Opinion: The fast-changing nature of logistics

Justin Tichy, COO of Petco, breaks down why the most effective logistics solution for retail leaders is maintaining focus on simplifying the customer experience.
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Alyssa Nassner

· 5 min read

In today’s fast-paced and ever-changing world of logistics, it can be nearly impossible to anticipate what will happen next across your supply chain with vendors, labor, or production—and when.

Over the last several years, supply chains across retail have been reengineered under pressure to meet new conditions, levels, and preferences of consumer demand. For a company like Petco that operates within the growing and resilient pet sector, the pandemic pet boom generated both benefits for our business and additional logistical challenges that required us to pivot overnight to meet the demand.

Fundamentally, the pace of logistics is set by the customer, with the sharp rise in ecommerce being just one example. Yet, whether anticipated or not, roadblocks, paired with the constant drive to maximize efficiency and minimize cost, often have companies racing to implement buzzy or trend-driven logistics solutions. While some automation might save the company money in the short term, ultimately the result can be an increase in the complexity of current processes or other unintended consequences.

From my 30 years in retail at Best Buy, Target, Walmart, and now as COO of Petco, I’ve learned the most effective logistics solution is to maintain focus on simplifying the customer experience.

To deliver on an enhanced customer experience both digitally and in store, it’s important to have an integrated logistics process that relies on 1) pressure testing frequently, and learning from mistakes 2) developing a strong people culture and 3) implementing an omnichannel employee mindset.

Pressure test everything

My team at Petco has end-to-end responsibility across our 1,500 Pet Care Centers (PCCs), and we’ve seen firsthand how things can go wrong or unravel at any given point in the logistics chain. To avoid being caught off guard, pressure testing every single process can decrease simple errors. As leaders with the bulk of responsibility on your shoulders, fear of failure and pride can be antithetical to success. Getting problems out there early and often is a healthy mindset and practice to adopt at all levels of your logistics framework.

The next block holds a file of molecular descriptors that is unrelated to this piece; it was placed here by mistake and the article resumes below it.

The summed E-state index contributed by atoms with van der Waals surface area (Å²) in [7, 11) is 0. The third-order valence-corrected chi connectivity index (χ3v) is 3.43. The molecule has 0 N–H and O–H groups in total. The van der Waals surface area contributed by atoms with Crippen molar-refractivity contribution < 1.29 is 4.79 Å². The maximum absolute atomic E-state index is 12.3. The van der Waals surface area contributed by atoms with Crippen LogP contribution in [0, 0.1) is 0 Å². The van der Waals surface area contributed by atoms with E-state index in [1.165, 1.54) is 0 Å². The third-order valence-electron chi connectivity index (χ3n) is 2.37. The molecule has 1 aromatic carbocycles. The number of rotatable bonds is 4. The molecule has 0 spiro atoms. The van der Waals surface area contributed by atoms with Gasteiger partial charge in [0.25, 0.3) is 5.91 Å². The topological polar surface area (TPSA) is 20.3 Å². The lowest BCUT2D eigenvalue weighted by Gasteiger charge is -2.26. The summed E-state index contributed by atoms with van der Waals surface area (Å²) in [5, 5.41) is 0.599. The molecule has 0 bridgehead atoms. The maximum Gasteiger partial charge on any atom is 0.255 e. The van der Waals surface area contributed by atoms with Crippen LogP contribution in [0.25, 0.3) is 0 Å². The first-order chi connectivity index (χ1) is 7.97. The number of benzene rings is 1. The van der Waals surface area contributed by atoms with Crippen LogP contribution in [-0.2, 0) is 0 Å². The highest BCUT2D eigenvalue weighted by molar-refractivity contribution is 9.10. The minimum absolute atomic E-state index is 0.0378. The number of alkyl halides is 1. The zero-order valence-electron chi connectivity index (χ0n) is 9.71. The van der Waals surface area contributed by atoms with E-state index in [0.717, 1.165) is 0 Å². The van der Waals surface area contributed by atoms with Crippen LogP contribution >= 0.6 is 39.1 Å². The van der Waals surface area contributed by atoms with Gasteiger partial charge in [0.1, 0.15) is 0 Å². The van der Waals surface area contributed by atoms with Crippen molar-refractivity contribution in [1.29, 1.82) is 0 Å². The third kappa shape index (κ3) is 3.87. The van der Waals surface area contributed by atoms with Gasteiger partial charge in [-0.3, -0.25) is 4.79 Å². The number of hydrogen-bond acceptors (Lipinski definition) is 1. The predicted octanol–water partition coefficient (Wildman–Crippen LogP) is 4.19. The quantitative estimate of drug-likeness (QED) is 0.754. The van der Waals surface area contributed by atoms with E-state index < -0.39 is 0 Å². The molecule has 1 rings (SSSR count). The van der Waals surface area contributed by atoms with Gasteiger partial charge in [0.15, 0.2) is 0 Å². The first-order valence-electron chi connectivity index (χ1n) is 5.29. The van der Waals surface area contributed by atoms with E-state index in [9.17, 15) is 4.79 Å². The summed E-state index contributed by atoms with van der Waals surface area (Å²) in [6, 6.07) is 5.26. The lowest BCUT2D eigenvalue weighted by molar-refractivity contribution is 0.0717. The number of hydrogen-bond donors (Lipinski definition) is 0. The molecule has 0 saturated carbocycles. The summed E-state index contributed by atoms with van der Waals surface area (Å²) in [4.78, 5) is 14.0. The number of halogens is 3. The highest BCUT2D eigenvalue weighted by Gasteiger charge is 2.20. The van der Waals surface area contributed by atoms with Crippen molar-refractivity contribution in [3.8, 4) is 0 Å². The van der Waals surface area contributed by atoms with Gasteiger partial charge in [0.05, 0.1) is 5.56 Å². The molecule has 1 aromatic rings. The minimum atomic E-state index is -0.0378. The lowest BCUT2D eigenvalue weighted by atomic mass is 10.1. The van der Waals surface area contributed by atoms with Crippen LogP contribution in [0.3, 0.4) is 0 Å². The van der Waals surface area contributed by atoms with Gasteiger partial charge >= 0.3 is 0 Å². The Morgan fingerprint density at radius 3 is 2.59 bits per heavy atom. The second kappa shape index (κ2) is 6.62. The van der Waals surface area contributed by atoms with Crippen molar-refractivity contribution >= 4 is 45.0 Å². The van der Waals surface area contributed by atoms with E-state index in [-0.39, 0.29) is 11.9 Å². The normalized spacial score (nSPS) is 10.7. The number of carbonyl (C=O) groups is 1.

When we first implemented our buy online, pickup in-store service (BOPIS) for example, it inconsequentially resulted in our in-store partners doing two extra jobs. Our PCC partners went from handling pets to worrying about timestamps and clearing orders. Six months in, we designed two separate teams, with a dedicated BOPIS person for each PCC to solve for the issue. Over time, we also further streamlined the process, narrowing down our 700 ship-from-store locations to 300 stores and implemented a partnership with DoorDash to further increase convenience, simplicity, and speed for our customers.

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If and when things go wrong, and they will, it’s important to remain calm. Teams can sense when you’re stressed. But if you’re able to maintain an open and fun environment that promotes an open dialogue, whatever the dynamics, they’ll feel comfortable coming to you with challenges to troubleshoot.

Win employees and customers with culture

Every good retailer knows that when you win with employees, you win with the customer. Yet, the focus of employee culture has primarily been on the in-store experience. Culture is an equally important part of logistics, especially for employees who work in distribution centers (DCs). In today’s omnichannel environment, these employees are another direct conduit to customers, yet unlike in-store employees, they have the least line of sight into the customer experience.

That’s why culture is key, which is why we focus on culture not just in our support centers, but also in our pet care centers and distribution centers. In one of our DCs, for example, there’s a huge world map on one of the walls with pushpins representing the different countries partners who work there are from. This was a grassroots project that evolved as a result of the partners sharing their stories with each other and building a community within their team.

Supply chain and store logistics, though largely about products, is also about the people who get those products to and from your store. They are integral, and we regularly communicate this to our DC partners. Forgetting this means you lose on all other fronts.

An omni mindset

If the pandemic has taught retailers anything, it’s that omni is king. And we’ve applied that mindset to our people as well, treating every partner as an omni partner whether they are working with customers in-store or fulfilling online orders in DCs. Culturally, our partners have always been our secret sauce, with their passion and knowledge for pets being at the driving edge of the customer experience at Petco. In many ways, with our pet care centers being micro-distribution centers, the omni experience is an extension of the way Petco thinks about meeting the evolving needs of pet parents.

There are a million moving parts to supply chains and logistics, but at the end of the day, it’s important not to lose sight of the end goal: the customer. To improve your own internal processes, start by asking what your customers want. Building solutions around that will win every time.

Retail news that keeps industry pros in the know

Retail Brew delivers the latest retail industry news and insights surrounding marketing, DTC, and e-commerce to keep leaders and decision-makers up to date.